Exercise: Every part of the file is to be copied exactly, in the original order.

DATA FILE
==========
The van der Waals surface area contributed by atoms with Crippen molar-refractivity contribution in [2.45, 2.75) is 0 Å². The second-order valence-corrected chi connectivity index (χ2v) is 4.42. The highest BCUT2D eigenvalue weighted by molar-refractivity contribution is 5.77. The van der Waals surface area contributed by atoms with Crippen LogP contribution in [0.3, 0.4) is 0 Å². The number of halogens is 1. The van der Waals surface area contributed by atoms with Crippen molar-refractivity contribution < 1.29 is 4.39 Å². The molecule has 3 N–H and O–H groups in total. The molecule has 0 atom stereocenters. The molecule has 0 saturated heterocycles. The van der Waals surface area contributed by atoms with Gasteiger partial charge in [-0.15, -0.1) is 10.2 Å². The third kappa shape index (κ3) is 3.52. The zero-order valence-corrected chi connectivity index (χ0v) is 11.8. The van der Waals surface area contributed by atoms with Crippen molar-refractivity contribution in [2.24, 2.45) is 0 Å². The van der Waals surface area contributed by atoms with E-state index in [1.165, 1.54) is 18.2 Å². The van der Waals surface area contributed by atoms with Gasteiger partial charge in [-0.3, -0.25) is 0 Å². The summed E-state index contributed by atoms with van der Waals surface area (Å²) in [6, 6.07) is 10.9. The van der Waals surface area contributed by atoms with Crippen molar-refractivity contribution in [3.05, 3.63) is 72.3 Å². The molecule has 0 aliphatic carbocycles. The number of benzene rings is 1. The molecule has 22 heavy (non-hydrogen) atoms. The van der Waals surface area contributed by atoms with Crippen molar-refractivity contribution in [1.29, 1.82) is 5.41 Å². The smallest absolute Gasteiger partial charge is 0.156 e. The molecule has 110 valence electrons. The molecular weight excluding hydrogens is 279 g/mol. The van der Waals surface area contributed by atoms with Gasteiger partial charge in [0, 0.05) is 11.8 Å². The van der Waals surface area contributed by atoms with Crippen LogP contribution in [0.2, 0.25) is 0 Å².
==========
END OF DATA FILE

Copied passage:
The van der Waals surface area contributed by atoms with Crippen molar-refractivity contribution in [2.45, 2.75) is 0 Å². The second-order valence-corrected chi connectivity index (χ2v) is 4.42. The highest BCUT2D eigenvalue weighted by molar-refractivity contribution is 5.77. The van der Waals surface area contributed by atoms with Crippen LogP contribution in [0.3, 0.4) is 0 Å². The number of halogens is 1. The van der Waals surface area contributed by atoms with Crippen molar-refractivity contribution < 1.29 is 4.39 Å². The molecule has 3 N–H and O–H groups in total. The molecule has 0 atom stereocenters. The molecule has 0 saturated heterocycles. The van der Waals surface area contributed by atoms with Gasteiger partial charge in [-0.15, -0.1) is 10.2 Å². The third kappa shape index (κ3) is 3.52. The zero-order valence-corrected chi connectivity index (χ0v) is 11.8. The van der Waals surface area contributed by atoms with Crippen molar-refractivity contribution in [2.24, 2.45) is 0 Å². The van der Waals surface area contributed by atoms with E-state index in [1.165, 1.54) is 18.2 Å². The van der Waals surface area contributed by atoms with Gasteiger partial charge in [-0.3, -0.25) is 0 Å². The summed E-state index contributed by atoms with van der Waals surface area (Å²) in [6, 6.07) is 10.9. The van der Waals surface area contributed by atoms with Crippen molar-refractivity contribution in [3.05, 3.63) is 72.3 Å². The molecule has 0 aliphatic carbocycles. The number of benzene rings is 1. The molecule has 22 heavy (non-hydrogen) atoms. The van der Waals surface area contributed by atoms with Crippen molar-refractivity contribution in [1.29, 1.82) is 5.41 Å². The smallest absolute Gasteiger partial charge is 0.156 e. The molecule has 110 valence electrons. The molecular weight excluding hydrogens is 279 g/mol. The van der Waals surface area contributed by atoms with Gasteiger partial charge in [0, 0.05) is 11.8 Å². The van der Waals surface area contributed by atoms with Crippen LogP contribution in [0.2, 0.25) is 0 Å².